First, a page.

Westminster Council Oks 2nd Polling Place

March 11, 1992|By Brian Sullam | Brian Sullam,Staff writer

WESTMINSTER — The City Council voted its approval for a second polling place for the next election, but at least two other approvals are needed before one can be established west of Route 31.

At Monday night's meeting, city attorney John B. Walsh Jr. told the council it also will have to amend the city charter -- which currently mentions only one polling "place" -- and change the city code.

Mayor W. Benjamin Brown, an advocate for the creation of a secondpolling place, said it will reduce the number of people voting at the Fire Hall from about 5,000 to 3,000 and will lessen congestion in the downtown area on election days.

The only citizen to speak on the measure said a second polling place would make it more convenient for commuters who live in the city and don't have time to come downtown before leaving for work.

"There is a large segment of the population that commutes," said Margaret Bair, a resident of Avondale Run. "Creating a second polling place would encourage more people to vote."

The measure's single opponent was Council President William F. Haifley, who said that it didn't make sense to divide the electorate so that 37 percent would vote in the newly created poll and the remaining 63 percent at the Fire Hall.

Brown pointed out that while onlyone-third of the city's population lives west of Route 31, that fraction lives in the fastest-growing area of the city.

He also statedthat Westminster could have three polling places, because the average number of voters per polling place in Maryland is about 1,700, or one-third the number of voters now voting in the Fire Hall.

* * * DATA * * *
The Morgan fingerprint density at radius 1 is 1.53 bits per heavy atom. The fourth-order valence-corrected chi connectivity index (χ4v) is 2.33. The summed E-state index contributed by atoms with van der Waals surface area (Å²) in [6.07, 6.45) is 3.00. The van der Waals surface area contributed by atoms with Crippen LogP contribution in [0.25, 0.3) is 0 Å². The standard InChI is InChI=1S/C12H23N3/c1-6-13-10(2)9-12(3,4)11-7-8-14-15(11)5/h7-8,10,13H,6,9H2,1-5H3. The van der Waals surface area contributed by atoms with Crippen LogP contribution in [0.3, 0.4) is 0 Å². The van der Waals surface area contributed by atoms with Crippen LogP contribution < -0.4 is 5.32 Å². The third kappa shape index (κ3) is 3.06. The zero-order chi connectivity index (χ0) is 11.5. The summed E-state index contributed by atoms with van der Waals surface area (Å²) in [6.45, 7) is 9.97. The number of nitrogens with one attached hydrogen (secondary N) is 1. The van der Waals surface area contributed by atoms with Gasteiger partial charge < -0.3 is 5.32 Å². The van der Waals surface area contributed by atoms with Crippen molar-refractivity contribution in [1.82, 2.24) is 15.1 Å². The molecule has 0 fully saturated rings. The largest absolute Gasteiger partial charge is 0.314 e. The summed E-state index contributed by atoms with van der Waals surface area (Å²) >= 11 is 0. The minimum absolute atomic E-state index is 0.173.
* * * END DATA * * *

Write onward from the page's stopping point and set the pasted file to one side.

Creation of a second polling place will cost the city at least $2,500 and possibly as much as $5,000, said City Clerk John Dudderar. The bulk of the cost would be in postage to notify voters of the change in their polling place, he said.

Despite the sentiments of many residents, Brown said the second polling place is not an indication of "benefiting one group over another."

He said many people told him that the "newcomers should have enough grit to come downtown, fight the congestion, find a parking place and vote at the Fire Hall."

City officials said they haven't yet identified a polling place.

In other matters, the council approved advertising on city taxicabs but failed toenact a ban on advertising tobacco and liquor products.

The council wanted to ban advertising of both products, but Walsh advised thatsuch a prohibition was not within the power of the council.

The measure, requested by Carroll County Cab, is intended to provide supplemental income to the city's only taxi company.

Since the council cannot ban tobacco and liquor advertising on the cabs, Councilman Edward S. Caldwell said he hopes local business will "get the first shot" at the ads and pre-empt the tobacco and liquor advertising.

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